During this weekend celebrating "Juneteenth" in Texas I was reminded of recent changes in the American mindset regarding what is currently considered the American South versus how large the South really is. I was recently amazed at how contemporary opinion can absolutely rewrite history. It happens regularly and many in the conversation either don't know any better or choose not to contradict the speaker, especially if the setting happens to be the speaker's home. Being polite is one thing, allowing revisionist blowharding to be accepted as truth is quite another.
On the way to a business conference in Florida while driving the rental away from the airport my colleagues and I were talking about various parts of the country and what it must be like to live there. We talked about the South, the "Deep South" and the Southwest, going over their similarities as well as some key differences from one region to the next. Somehow the subject came up regarding Maryland and Delaware and their place in the American South.
"They're not in the South" one of my more loudmouth co-workers unequivocally proclaimed. I politely pointed out that they were considered Border States during the Civil War and were prevented from actively participating in the conflict; their inclusion would have completely surrounded Washington, D.C. with Confederate States, an untenable and unacceptable position for the seat of the federal government. That's all well and good my highly opinionated peer said dismissively but that still didn't place either state in the "real" South. Even the truth that the Mason-Dixon Line ran along the Pennsylvania-Maryland border wasn't enough in their minds to be considered a part of the South. The Mason-Dixon Line has been reduced to an historical technicality.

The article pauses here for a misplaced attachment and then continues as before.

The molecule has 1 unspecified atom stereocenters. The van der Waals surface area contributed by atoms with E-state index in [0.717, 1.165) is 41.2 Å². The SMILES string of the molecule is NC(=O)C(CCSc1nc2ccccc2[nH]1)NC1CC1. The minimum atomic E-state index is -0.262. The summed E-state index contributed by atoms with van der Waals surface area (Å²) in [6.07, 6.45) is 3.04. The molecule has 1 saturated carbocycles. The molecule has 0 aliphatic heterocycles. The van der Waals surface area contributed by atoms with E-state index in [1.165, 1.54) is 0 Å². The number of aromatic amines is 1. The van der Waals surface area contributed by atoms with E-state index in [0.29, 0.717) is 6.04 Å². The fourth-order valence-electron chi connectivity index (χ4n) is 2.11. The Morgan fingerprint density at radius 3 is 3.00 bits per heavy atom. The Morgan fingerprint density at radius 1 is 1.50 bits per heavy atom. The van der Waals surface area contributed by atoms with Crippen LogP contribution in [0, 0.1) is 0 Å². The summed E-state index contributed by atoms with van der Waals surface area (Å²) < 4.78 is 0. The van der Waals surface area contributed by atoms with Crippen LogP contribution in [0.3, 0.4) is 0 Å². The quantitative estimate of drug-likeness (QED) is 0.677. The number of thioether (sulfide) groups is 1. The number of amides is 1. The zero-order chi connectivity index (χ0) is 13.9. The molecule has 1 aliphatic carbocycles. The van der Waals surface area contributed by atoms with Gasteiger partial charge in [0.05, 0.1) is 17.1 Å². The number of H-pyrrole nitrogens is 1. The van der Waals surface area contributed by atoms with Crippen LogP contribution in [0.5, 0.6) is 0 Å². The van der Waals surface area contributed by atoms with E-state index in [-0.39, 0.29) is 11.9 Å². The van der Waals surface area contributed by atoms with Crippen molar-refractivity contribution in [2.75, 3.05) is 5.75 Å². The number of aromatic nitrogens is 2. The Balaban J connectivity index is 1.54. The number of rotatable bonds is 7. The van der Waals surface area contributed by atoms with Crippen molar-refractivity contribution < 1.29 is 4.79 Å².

At a recent Memorial Day party a similar conversation took place only this time regarding my home state, the great State of Texas. We were discussing traveling for family reunions and I mentioned that my mother's family was in the "Deep South" of rural Virginia. While not as far south geographically as Alabama, Mississippi and southern Georgia the mindset of the "Deep South" permeated this part of Virginia and the Carolinas as much as anywhere else. In that mix of opinions came Texas' place in the South.
"Texas is not in the South" came the last-word opinion of the party's host. After allowing myself time to collect my thoughts and continue my argument I stated that Texas was indeed in the South and that the traditional feel and mindset of the American South could be found alive and well in the eastern part of the state. The Talladega Forest region that extends in to Texas from Arkansas and Louisiana as deep in to the state as the Tyler-Lufkin-Nacogdoches line was as southern as any part of Tennessee could ever be. El Paso not so much, perhaps, but all along US Highway 59 as far as Houston the traditional "South" can be found. Anybody remember James Byrd, Jr. of Jasper?
I guess in their crude way I am supposed to go along with the argument that times change and that feelings and basic instincts evolve, etc. Those were different times and, indeed, Northern Virginia around Washington, D.C. is a whole other country compared to any part of the state from Richmond and Charlottesville south. At the same time, Texas is simply too large to be part of any one region geo-politically. El Paso is famously closer to Los Angeles than it is to Houston while Amarillo is barely connected to the coastal culture of Corpus Christi. I still held the final trump card in the debate as far as I was concerned.
Juneteenth is the celebration of the coming of Emancipation to the State of Texas in 1865, two and a half years after Lincoln's initial declaration. Now celebrated in 37 states across the Union, it was first celebrated in Texas which, like Delaware and Maryland, was a slave-owning state, plantations included. To any Black American breathing, that puts all three states squarely in the South. Happy Juneteenth.